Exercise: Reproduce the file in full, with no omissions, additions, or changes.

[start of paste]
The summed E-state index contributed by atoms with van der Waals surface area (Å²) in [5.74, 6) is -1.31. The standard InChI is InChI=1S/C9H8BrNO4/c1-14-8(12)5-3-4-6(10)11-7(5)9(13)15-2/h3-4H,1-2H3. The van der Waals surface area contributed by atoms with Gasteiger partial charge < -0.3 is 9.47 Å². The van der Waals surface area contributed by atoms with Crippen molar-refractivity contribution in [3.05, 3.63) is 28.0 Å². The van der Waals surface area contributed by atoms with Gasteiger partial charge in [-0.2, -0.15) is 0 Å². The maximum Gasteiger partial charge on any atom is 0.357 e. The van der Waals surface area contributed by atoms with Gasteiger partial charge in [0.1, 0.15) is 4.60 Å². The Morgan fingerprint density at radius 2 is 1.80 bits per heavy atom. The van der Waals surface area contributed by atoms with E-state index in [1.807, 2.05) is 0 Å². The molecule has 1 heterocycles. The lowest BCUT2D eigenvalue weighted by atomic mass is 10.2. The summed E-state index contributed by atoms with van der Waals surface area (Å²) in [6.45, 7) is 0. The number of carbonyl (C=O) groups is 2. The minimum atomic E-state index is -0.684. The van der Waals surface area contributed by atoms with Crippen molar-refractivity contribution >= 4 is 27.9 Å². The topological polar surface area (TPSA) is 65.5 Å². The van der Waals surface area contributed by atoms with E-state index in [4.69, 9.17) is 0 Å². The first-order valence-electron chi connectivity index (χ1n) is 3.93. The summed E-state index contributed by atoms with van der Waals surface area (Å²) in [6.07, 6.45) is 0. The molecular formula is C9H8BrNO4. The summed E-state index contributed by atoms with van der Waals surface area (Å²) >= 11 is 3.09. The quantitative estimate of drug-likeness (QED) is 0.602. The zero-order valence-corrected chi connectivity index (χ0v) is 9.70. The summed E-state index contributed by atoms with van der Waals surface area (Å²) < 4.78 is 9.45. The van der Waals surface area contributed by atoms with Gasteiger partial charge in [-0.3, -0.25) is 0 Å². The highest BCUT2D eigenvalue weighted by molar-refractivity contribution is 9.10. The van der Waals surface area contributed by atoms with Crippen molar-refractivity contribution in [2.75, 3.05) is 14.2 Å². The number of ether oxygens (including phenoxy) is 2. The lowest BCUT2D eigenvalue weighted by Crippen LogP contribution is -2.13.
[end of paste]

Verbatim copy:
The summed E-state index contributed by atoms with van der Waals surface area (Å²) in [5.74, 6) is -1.31. The standard InChI is InChI=1S/C9H8BrNO4/c1-14-8(12)5-3-4-6(10)11-7(5)9(13)15-2/h3-4H,1-2H3. The van der Waals surface area contributed by atoms with Gasteiger partial charge < -0.3 is 9.47 Å². The van der Waals surface area contributed by atoms with Crippen molar-refractivity contribution in [3.05, 3.63) is 28.0 Å². The van der Waals surface area contributed by atoms with Gasteiger partial charge in [-0.2, -0.15) is 0 Å². The maximum Gasteiger partial charge on any atom is 0.357 e. The van der Waals surface area contributed by atoms with Gasteiger partial charge in [0.1, 0.15) is 4.60 Å². The Morgan fingerprint density at radius 2 is 1.80 bits per heavy atom. The van der Waals surface area contributed by atoms with E-state index in [1.807, 2.05) is 0 Å². The molecule has 1 heterocycles. The lowest BCUT2D eigenvalue weighted by atomic mass is 10.2. The summed E-state index contributed by atoms with van der Waals surface area (Å²) in [6.45, 7) is 0. The number of carbonyl (C=O) groups is 2. The minimum atomic E-state index is -0.684. The van der Waals surface area contributed by atoms with Crippen molar-refractivity contribution >= 4 is 27.9 Å². The topological polar surface area (TPSA) is 65.5 Å². The van der Waals surface area contributed by atoms with E-state index in [4.69, 9.17) is 0 Å². The first-order valence-electron chi connectivity index (χ1n) is 3.93. The summed E-state index contributed by atoms with van der Waals surface area (Å²) in [6.07, 6.45) is 0. The molecular formula is C9H8BrNO4. The summed E-state index contributed by atoms with van der Waals surface area (Å²) >= 11 is 3.09. The quantitative estimate of drug-likeness (QED) is 0.602. The zero-order valence-corrected chi connectivity index (χ0v) is 9.70. The summed E-state index contributed by atoms with van der Waals surface area (Å²) < 4.78 is 9.45. The van der Waals surface area contributed by atoms with Gasteiger partial charge in [-0.3, -0.25) is 0 Å². The highest BCUT2D eigenvalue weighted by molar-refractivity contribution is 9.10. The van der Waals surface area contributed by atoms with Crippen molar-refractivity contribution in [2.75, 3.05) is 14.2 Å². The number of ether oxygens (including phenoxy) is 2. The lowest BCUT2D eigenvalue weighted by Crippen LogP contribution is -2.13.